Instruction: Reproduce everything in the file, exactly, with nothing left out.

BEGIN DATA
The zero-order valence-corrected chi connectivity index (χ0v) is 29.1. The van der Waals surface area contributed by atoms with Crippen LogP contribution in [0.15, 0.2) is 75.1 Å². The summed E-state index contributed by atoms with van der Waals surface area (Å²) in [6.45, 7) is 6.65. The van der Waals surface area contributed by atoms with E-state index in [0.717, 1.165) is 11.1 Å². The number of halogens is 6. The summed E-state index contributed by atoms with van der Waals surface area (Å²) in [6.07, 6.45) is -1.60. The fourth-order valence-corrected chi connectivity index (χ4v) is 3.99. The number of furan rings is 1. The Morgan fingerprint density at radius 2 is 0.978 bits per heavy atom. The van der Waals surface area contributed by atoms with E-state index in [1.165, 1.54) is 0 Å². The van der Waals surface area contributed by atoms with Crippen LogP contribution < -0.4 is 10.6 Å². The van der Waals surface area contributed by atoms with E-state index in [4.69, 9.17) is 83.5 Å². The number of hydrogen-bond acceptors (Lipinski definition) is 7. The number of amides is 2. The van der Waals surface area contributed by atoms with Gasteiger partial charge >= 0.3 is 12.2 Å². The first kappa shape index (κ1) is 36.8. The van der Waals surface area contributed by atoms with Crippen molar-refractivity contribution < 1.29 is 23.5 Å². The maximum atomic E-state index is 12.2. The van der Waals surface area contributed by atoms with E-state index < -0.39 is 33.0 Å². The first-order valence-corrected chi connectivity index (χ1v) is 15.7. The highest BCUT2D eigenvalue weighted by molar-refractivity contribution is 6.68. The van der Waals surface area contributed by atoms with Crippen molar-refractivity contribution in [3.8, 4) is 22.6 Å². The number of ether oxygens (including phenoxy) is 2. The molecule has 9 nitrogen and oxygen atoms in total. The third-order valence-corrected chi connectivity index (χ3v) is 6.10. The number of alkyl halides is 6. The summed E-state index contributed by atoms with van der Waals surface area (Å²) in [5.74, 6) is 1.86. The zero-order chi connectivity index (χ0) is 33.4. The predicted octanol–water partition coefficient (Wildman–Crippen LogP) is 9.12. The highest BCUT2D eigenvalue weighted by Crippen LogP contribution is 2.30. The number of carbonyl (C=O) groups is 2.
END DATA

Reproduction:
The zero-order valence-corrected chi connectivity index (χ0v) is 29.1. The van der Waals surface area contributed by atoms with Crippen LogP contribution in [0.15, 0.2) is 75.1 Å². The summed E-state index contributed by atoms with van der Waals surface area (Å²) in [6.45, 7) is 6.65. The van der Waals surface area contributed by atoms with E-state index in [0.717, 1.165) is 11.1 Å². The number of halogens is 6. The summed E-state index contributed by atoms with van der Waals surface area (Å²) in [6.07, 6.45) is -1.60. The fourth-order valence-corrected chi connectivity index (χ4v) is 3.99. The number of furan rings is 1. The Morgan fingerprint density at radius 2 is 0.978 bits per heavy atom. The van der Waals surface area contributed by atoms with E-state index in [1.165, 1.54) is 0 Å². The van der Waals surface area contributed by atoms with Crippen LogP contribution < -0.4 is 10.6 Å². The van der Waals surface area contributed by atoms with E-state index in [4.69, 9.17) is 83.5 Å². The number of hydrogen-bond acceptors (Lipinski definition) is 7. The number of amides is 2. The van der Waals surface area contributed by atoms with Gasteiger partial charge >= 0.3 is 12.2 Å². The first kappa shape index (κ1) is 36.8. The van der Waals surface area contributed by atoms with Crippen molar-refractivity contribution < 1.29 is 23.5 Å². The maximum atomic E-state index is 12.2. The van der Waals surface area contributed by atoms with E-state index < -0.39 is 33.0 Å². The first-order valence-corrected chi connectivity index (χ1v) is 15.7. The highest BCUT2D eigenvalue weighted by molar-refractivity contribution is 6.68. The van der Waals surface area contributed by atoms with Crippen molar-refractivity contribution in [3.8, 4) is 22.6 Å². The number of ether oxygens (including phenoxy) is 2. The molecule has 9 nitrogen and oxygen atoms in total. The third-order valence-corrected chi connectivity index (χ3v) is 6.10. The number of alkyl halides is 6. The summed E-state index contributed by atoms with van der Waals surface area (Å²) in [5.74, 6) is 1.86. The zero-order chi connectivity index (χ0) is 33.4. The predicted octanol–water partition coefficient (Wildman–Crippen LogP) is 9.12. The highest BCUT2D eigenvalue weighted by Crippen LogP contribution is 2.30. The number of carbonyl (C=O) groups is 2.